Fish fingers do the walking

It took another 100 million years before the descendants of fish took their first steps on land. These were the amphibians. But I suppose the fish can be excused. You can't develop legs overnight.

First came some fish which had evolved arm bones, exactly like yours and mine. But fish fingers didn't exist hundreds of millions of years ago, either in the frying pan or on a fish. Instead of fingers, they still had fins. Not much use for picking their noses, that's for sure. Then some other animal called Acanthostega, living in what is now Greenland, grew fingers from its hands instead of fins. Unlike your five digits (four fingers and a thumb), they had eight fingers on each limb. I wonder whether the decimal system that we use for counting (10 millimetres in a centimetre and so on) developed because on our two hands we have ten digits.

Maybe if these early amphibians had developed the ability to count it might have been based on sixteen rather than ten. It seems unlikely that these animals could have spent much, if any, time on land. The fossils show they still had gills like fish, so they must have continued to live in the water most of the time.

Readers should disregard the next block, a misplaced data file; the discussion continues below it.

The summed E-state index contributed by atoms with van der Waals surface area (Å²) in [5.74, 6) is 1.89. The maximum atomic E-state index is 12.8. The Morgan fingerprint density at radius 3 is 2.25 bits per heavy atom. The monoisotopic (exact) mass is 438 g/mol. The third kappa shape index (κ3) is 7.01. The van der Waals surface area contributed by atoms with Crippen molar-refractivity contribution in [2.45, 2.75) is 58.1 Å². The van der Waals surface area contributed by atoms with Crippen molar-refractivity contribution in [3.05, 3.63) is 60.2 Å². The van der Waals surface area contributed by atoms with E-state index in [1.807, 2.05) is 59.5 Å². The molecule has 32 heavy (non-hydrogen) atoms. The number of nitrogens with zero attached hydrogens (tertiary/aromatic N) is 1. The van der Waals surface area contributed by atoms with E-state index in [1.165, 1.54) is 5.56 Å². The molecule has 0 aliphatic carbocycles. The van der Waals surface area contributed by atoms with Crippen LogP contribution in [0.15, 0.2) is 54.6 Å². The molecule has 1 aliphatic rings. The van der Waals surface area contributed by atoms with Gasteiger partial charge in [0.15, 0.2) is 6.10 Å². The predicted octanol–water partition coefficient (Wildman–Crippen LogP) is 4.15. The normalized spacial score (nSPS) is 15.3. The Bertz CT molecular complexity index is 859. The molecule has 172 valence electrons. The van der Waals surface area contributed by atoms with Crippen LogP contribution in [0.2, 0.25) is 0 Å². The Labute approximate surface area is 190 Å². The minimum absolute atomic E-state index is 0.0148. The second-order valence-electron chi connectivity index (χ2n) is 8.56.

Eventually species evolved that had limbs strong enough to support their weight on land. The problem then was breathing. Fish breathe in water using gills. Humans breathe in air using lungs, like all other animals with backbones. Fossils don't show us how this evolution from gills to lungs took place. But it's obvious that it did happen.

He-ll lot back. Heeee.il b^fcacW)

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These strange fish with limbs were able to spend more and more time out of water. Eventually some began to live in one of the newly growing forests that were beginning to clothe the land. The first

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